The fishtank part 8

Two-time WSOP winner Scott Fischman has joined the team and is here to answer your questions


I’ve been sitting down to play $1-$2 no-limit cash games with $150. I usually play fairly looseaggressive and average a 30 percent profit from a couple of hours play. It’s not big bucks but I’m still learning the ropes. Would you recommend multitabling at the same level to build up my bankroll or should I step up to play a higher (albeit still relatively low) limit game where I can still focus my attention on one game?

Ben Rogers

SF: I recommend experimenting. Try multi-tabling at the same limits and see how your profit varies. I would only advise adding one table at a time, becoming comfortable with that, and then adding another when you feel ready. If you want to try playing higher limits, just be aware that the players in those games may or may not be of a different calibre and you may need to adjust your game accordingly. I do not, however, advise stepping up to a higher limit and putting your entire bankroll on the line.

High speed

I got your Online Ace book and am applying your strategies to sit-and-gos, but wanted to know what you thought about turbo tables? A lot of sources – like this magazine – have told me to ignore them as they take away the skill factor and become more of a lottery, but what do you think? Would you use the same strategy you apply for standard sit-and-gos?

Lee Jones

SF: It might be a little harder in turbo tournaments, but upon further investigation, you may find that these strategies work even better in them.

I can tell you that in the rare free time that I get these days, when I hop into a session with the intent of sit-and-go play, I mostly play turbos. What I’ve found (and this may vary greatly depending on the size of the buy-in) is that other players feel they need to gamble more. Obviously, taking the opposite side of that strategy would be optimal. What happens is that you reach the different stages I talk about in my book at different times and with a different number of players around. For example, if in a normal single-table tournament, the middle period has four-to-six players left and the end is the last four players, the turbo might have the middle stage happening at sixto- eight players and the end being the last five players.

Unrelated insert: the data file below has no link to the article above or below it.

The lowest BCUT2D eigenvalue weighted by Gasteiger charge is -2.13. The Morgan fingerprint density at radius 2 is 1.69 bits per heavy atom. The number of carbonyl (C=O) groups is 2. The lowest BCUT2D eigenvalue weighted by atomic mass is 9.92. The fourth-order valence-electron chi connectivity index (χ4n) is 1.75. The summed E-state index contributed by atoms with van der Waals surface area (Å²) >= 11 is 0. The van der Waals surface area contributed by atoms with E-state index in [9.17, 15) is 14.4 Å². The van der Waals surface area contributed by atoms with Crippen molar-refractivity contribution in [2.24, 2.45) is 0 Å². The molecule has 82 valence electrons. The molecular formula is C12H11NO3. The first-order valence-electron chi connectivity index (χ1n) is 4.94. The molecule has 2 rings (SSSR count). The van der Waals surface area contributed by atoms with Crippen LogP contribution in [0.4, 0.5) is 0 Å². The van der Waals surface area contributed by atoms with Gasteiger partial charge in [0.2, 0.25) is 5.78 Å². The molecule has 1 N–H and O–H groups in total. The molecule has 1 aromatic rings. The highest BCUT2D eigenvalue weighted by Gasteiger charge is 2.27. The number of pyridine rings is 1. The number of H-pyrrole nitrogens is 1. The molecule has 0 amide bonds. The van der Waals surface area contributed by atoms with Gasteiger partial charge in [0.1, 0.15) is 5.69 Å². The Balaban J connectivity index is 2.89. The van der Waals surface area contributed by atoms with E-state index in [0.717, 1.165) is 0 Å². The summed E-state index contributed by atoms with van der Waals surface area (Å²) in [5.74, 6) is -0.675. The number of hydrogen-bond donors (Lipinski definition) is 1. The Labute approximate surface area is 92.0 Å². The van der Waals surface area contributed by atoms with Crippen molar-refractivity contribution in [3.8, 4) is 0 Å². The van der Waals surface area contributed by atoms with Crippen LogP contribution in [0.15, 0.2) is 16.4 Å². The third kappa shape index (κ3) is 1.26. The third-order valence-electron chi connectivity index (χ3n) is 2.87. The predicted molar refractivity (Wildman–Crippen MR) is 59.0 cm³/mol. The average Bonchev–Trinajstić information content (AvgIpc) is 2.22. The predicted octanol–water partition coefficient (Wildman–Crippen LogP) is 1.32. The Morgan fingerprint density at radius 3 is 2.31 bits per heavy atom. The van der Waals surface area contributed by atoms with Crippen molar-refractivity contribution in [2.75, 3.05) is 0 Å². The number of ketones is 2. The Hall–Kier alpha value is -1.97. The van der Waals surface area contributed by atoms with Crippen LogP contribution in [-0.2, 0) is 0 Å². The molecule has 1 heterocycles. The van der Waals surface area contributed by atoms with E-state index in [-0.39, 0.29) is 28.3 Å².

Of course, the more you play the more you’ll get a feel for this; it comes down more to the size of the stack in relation to the blinds, more than how many players are left. Also, don’t forget the obvious adjustment of being in all-in mode with eight players left will be a lot tougher then being in all-in mode with only four players left. You may not get a lot of good ‘spots’ to steal and push, since every player is forced into this survival mode and may be forced to call more often. Once you’re more comfortable with this strategy, I think you’ll find yourself winning a lot of turbos.

Your call

The situation
Mandalay Bay: $1,500 buy-in; 300 entrants; 3000 starting chips

Scott’s hand
9 – 8

Second level, blinds 50-100, and I have 11,000 chips. I limp in with 9-8 off-suit in middle position. The player on the button has 4500 and limps in. Small blind completes, and the big blind checks.

Both blinds have about 2500 each. The fl op comes 6 -10 -7, giving me the nuts. The blinds check. I bet 200 into a pot of 400. The player on the button calls. The small blind folds, while the big blind hesitates, looking confused, and finally decides to call. The turn card is 9 . At this point the big blind pushes all-in for 2300. The pot size was 1000. It’s my turn to act with 2300 to call and one player behind me with 4300. The question is, what do you do and why?

The answer

SF: I actually folded the hand. At this point I’m thinking I’m beaten by J-8, which is unlikely for either of my opponents to hold, but possible. Given the big blind’s reaction before his call on the fl op, I’m fairly certain he has some sort of weakish draw, which could defi nitely include J-8, because he could have had a gutshot. However, I’m ruling out J-8 because he pushed all-in, and I don’t think he’d do that with the nuts.

So what do I put him on? In my mind, the most common options are 6-8 or 7-8, giving him a pair on the fl op with a gutshot. Two-pair is also fairly likely, 7-9 or 9-10. His push on the turn fi ts this because it’s a scary board and there’s a fl ush draw out there. So my conclusion is that most of the time, he has the same hand as me, some of the time he has two-pair, and rarely he has me beat. It’s 2300 for me to call and there’s still one more person to act and I’m not sure what I put him on. It’s possible he has a fl ush draw, a set or possibly the J-8. I’m currently sitting on a stack of 11k and I’ve got huge control of the table. For that reason I don’t want to call an additional 2300 (with the possibility of the player behind me pushing all-in for another 2000) in a situation where, most of the time, the best case scenario is a chop of 1000.

I fold, the player behind me folds and the big blind doesn’t show. On the break I ask him what he had and he tells me he had an Eight, giving him the same hand as me. I was happy with my decision to fold and it shows that even though you might be almost certain you have the best hand, you don’t have to call. The size of your stack and your risk vs reward makes this a spot where folding is defi nitely the best thing to do.


A very tricky hand and out of the hundreds of entries we received no one actually chose to fold the hand. Mark McAndrew was the closest and his thought process mirrored Scott’s right down to the fi nal decision, when he deicded to push all-in, fearing the possibility of the J-8. For his extremely detailed answer and analysis we think he’s close enough to take the chips.

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